east have more experience with terrorism. and their security environment reflect that reality. but here in the u.s., there is a delicate balancing act between liberty and security. and it's still a work in progress. bret? >> bret: steve centanni live here in d.c. steve, thank you. some of the most compelling accounts to come out of boston are from the eyewitnesses. and the people who tried to help. correspondent douglas kennedy has that part of the story. [explosion] >> the bomb that where to through boilston street took with it lives and dreams. in fact, many people in boston and the nation. especially those who saw the mayhem firsthand. >> it went off, you know, my ears, you know, just from the compression of the explosive device hit us and shattered the window next to us. and, you know, and i looked back and i see a cloud of smoke. >> it took probably five or ten seconds to realize what had happened because it couldn't happen there. so, it was just too surreal. >> still personal tragedy quickly turned into communal hope as the city almost instantly came together. to comfort the falle
some of the actions taken in the post-9/11 environment. there's some key questions one of -- some key questions we wanted to address this point but to the treatment of suspects -- rise to the level of torture quick secondly, if so, how did this happen? and what can we learn from this to make better decisions in the future? on the first question, we found that u.s. personnel in many instances use interrogation techniques on detainees that constitute torture. american personnel conducted an even larger number of interrogations that involve cruel, inhumane or degrading treatment. both categories of actions violate u.s. laws and international treaty obligations. this conclusion is not based upon our own personal impressions, but rather is grounded in a thorough and detailed examination of what constitutes torture from a historical and legal context. we looked at court cases and determined that the treatment of detainees in many instances met the standards, the courts have determined as constituting torture. but in addition you look at the united states state department in its annual count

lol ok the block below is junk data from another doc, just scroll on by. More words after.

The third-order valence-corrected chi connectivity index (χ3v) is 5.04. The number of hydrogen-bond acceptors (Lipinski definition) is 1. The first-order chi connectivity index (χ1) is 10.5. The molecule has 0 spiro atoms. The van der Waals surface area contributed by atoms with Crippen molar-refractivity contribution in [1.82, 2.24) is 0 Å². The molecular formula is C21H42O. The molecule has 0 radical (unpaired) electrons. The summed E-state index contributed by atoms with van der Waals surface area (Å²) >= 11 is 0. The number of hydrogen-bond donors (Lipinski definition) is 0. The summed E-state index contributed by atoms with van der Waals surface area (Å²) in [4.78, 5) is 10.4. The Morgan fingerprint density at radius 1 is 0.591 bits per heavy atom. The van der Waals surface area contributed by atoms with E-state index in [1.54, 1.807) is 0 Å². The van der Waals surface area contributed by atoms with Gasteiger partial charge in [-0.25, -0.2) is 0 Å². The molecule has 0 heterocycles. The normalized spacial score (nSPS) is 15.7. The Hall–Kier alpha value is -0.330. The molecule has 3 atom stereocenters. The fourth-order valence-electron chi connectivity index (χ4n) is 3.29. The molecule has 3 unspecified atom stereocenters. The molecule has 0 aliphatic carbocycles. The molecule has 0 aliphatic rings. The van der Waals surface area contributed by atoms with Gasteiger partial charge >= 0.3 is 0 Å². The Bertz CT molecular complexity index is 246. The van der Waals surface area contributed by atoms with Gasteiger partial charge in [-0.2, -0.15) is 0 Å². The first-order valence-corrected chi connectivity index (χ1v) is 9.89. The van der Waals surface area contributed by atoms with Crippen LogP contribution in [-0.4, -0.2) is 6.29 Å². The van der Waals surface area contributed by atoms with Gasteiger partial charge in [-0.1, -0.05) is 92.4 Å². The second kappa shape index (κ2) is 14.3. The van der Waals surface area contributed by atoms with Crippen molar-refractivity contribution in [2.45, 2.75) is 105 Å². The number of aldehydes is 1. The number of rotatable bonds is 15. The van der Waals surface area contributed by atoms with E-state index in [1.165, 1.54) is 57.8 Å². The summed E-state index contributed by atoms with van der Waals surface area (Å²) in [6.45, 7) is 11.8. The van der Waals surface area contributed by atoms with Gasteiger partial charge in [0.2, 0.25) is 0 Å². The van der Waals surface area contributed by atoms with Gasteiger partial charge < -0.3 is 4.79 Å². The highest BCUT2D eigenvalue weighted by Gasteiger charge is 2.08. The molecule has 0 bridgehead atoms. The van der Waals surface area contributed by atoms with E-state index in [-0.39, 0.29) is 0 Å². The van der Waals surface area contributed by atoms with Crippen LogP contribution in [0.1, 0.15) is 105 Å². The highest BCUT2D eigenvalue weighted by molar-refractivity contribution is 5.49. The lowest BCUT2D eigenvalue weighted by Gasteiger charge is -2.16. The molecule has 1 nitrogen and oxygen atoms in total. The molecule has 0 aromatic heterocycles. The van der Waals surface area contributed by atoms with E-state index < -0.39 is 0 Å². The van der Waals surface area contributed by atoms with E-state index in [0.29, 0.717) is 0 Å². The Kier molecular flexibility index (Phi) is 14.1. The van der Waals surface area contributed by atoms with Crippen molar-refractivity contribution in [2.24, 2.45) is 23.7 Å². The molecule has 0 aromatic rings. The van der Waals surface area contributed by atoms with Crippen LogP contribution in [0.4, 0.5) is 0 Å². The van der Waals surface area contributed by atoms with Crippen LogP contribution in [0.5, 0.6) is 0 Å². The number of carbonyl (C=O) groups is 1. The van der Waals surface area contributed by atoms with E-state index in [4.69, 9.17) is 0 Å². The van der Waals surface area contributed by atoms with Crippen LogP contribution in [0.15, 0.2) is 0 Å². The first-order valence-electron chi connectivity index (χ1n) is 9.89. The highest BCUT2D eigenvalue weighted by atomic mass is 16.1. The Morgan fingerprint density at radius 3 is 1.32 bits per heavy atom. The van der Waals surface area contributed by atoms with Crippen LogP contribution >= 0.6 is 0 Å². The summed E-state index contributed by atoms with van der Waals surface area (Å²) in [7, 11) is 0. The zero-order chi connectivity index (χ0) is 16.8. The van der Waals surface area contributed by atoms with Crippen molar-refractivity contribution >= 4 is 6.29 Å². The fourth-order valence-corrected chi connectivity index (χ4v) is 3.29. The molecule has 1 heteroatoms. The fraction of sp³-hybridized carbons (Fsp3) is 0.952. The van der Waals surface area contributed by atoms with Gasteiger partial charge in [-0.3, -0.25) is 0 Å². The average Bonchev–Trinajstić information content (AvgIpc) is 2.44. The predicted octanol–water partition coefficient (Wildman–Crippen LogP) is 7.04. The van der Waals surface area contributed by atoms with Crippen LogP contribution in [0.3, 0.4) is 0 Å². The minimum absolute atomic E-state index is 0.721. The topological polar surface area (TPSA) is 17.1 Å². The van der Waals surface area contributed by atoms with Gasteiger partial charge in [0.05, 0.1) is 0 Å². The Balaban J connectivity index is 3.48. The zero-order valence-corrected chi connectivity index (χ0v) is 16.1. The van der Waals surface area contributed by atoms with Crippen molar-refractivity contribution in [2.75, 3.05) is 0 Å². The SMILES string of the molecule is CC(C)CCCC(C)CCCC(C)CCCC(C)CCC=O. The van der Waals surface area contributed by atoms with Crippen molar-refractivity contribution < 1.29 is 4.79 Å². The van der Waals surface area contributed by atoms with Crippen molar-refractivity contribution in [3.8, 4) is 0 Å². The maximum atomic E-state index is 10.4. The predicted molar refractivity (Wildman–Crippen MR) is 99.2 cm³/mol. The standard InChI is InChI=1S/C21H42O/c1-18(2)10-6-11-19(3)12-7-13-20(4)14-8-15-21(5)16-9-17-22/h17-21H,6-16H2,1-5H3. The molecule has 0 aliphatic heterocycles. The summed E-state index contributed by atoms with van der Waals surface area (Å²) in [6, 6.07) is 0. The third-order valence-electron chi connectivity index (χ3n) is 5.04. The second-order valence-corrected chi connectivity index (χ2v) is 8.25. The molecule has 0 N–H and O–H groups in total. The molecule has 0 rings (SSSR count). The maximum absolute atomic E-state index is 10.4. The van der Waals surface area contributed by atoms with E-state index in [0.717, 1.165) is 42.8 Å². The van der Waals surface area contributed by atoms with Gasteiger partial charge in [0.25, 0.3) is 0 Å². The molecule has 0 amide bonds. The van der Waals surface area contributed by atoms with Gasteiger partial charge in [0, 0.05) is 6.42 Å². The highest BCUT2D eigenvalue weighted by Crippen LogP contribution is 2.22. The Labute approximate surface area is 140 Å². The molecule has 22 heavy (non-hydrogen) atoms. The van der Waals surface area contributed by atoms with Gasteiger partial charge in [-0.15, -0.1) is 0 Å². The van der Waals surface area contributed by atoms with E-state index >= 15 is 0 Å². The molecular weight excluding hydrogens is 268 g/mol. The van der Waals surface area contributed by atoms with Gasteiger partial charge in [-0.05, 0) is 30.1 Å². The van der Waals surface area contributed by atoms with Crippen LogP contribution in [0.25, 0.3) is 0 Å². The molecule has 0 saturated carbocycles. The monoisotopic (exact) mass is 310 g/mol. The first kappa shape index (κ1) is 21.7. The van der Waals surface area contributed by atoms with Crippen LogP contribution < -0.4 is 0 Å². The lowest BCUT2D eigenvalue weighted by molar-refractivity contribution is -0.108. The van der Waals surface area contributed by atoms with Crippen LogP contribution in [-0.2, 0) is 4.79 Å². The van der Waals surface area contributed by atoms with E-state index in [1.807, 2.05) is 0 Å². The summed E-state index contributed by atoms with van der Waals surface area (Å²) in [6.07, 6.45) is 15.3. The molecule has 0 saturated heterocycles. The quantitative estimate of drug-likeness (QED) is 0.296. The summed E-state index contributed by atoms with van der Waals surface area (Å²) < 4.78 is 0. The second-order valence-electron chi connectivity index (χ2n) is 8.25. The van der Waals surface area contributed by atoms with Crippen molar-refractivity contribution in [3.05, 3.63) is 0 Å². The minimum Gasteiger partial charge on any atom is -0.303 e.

in an urban environment and there's a lot of buildings around and other materials that will stop some of this evidence as it crawls across the pavement and it will be found. the agents will go in and start conducting a crime scene investigation to find even the most minute pieces of evidence and what we call bag and tag and send to the laboratory. in the laboratory, the forensic scientists, examiners, will look at these pieces of debris and then start making conclusions as to what the device consisted of. >> how do you-- i understand how you could piece together what was the bomb made of. how did it work, how was it detonated and so on. but how-- we're told in the pan am 103 bombing which you helped investigate, that it was a thumbnail sized piece of evidence that led to the identity of the bomber. i mean, how can that be? how can you get to the identity from the remnants of the bomber? >> well, sometimes in pan am 103, the fragment of the circuit board that was the timer that detonated the device, is so generically-- well, not generically, but so specific you can relate that back to
ripe environment, target rich environment. it's just tragic to go from this horrific scene, i think everybody was just shocked, but i'll tell you what, i'm angry. i know a lot of other people are angry. i got a text, a long text from doug flutie, former quarterback, as you know, boston college fame, saying where do i sign up? who do we go and get? you see joann drowsy helping out a -- andruzi helping out. we're going to do a top to bottom review of what went right and wrong and make sure it doesn't happen again. >> steve: i understand the anger. but you look at all the first responders, all the police officers, all the national guardsmen who were there yesterday. the city was vigilant. yet it just takes one. >> listen, it does take one. certainly because it is the marathon, it is the showcase, really of the city and the state, you have all those people there anyway. thank goodness they were actually there because the first responders, the medical personnel, the tents are right there. they're able to adjust from high duration to almost like a war type of reaction, type of force to pr
, constructing support mounts for objects, doing additional cleaning in a dry, stable environment. b. altman goal is to put these into the gallery and be able to share as much of the story of how these pumps operated, how they were made, what you're used for, their historical accounts from the sinking. we know that up to last when water put out the oilers, the pumps stopped moving. those are the things to consider is when dupont got here, the valve was still in position at its last moment. the think of the crew of monitor and the things they experienced and the struggles that they undertook to preserve c it ison and how ironi that today 100 petite years later they are still serving the nation in ways they could never have imagined, helping us understand marine conservation, understanding our past, and helping us look forward and learned from the lessons of the past. >> this weekend, looking at the history and literary lights for virginia beach, virginia, including more from the mariners' museum, saturday and noon eastern on c-span2. and sunday at 5:00 on american on c-span3. >> washington journal
Search Results 0 to 11 of about 12 (some duplicates have been removed)